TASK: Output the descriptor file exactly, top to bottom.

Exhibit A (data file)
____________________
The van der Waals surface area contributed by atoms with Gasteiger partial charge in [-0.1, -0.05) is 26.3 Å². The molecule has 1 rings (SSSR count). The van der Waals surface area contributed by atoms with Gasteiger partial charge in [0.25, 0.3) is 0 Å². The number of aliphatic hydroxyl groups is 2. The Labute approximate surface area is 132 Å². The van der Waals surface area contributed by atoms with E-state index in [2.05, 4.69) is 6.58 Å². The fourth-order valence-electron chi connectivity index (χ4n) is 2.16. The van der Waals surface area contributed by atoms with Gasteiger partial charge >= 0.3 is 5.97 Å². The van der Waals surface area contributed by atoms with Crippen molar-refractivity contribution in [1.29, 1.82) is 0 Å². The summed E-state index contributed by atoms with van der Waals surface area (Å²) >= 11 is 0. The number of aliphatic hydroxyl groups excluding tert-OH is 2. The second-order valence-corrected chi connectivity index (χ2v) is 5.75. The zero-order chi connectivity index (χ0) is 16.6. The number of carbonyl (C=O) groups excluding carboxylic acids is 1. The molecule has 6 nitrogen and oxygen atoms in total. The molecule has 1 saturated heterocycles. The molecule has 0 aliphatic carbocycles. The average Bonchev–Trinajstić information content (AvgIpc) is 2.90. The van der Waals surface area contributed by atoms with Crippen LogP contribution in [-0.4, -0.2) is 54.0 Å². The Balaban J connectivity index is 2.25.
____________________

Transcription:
The van der Waals surface area contributed by atoms with Gasteiger partial charge in [-0.1, -0.05) is 26.3 Å². The molecule has 1 rings (SSSR count). The van der Waals surface area contributed by atoms with Gasteiger partial charge in [0.25, 0.3) is 0 Å². The number of aliphatic hydroxyl groups is 2. The Labute approximate surface area is 132 Å². The van der Waals surface area contributed by atoms with E-state index in [2.05, 4.69) is 6.58 Å². The fourth-order valence-electron chi connectivity index (χ4n) is 2.16. The van der Waals surface area contributed by atoms with Gasteiger partial charge >= 0.3 is 5.97 Å². The van der Waals surface area contributed by atoms with Crippen molar-refractivity contribution in [1.29, 1.82) is 0 Å². The summed E-state index contributed by atoms with van der Waals surface area (Å²) >= 11 is 0. The number of aliphatic hydroxyl groups excluding tert-OH is 2. The second-order valence-corrected chi connectivity index (χ2v) is 5.75. The zero-order chi connectivity index (χ0) is 16.6. The number of carbonyl (C=O) groups excluding carboxylic acids is 1. The molecule has 6 nitrogen and oxygen atoms in total. The molecule has 1 saturated heterocycles. The molecule has 0 aliphatic carbocycles. The average Bonchev–Trinajstić information content (AvgIpc) is 2.90. The van der Waals surface area contributed by atoms with Crippen LogP contribution in [-0.4, -0.2) is 54.0 Å². The Balaban J connectivity index is 2.25.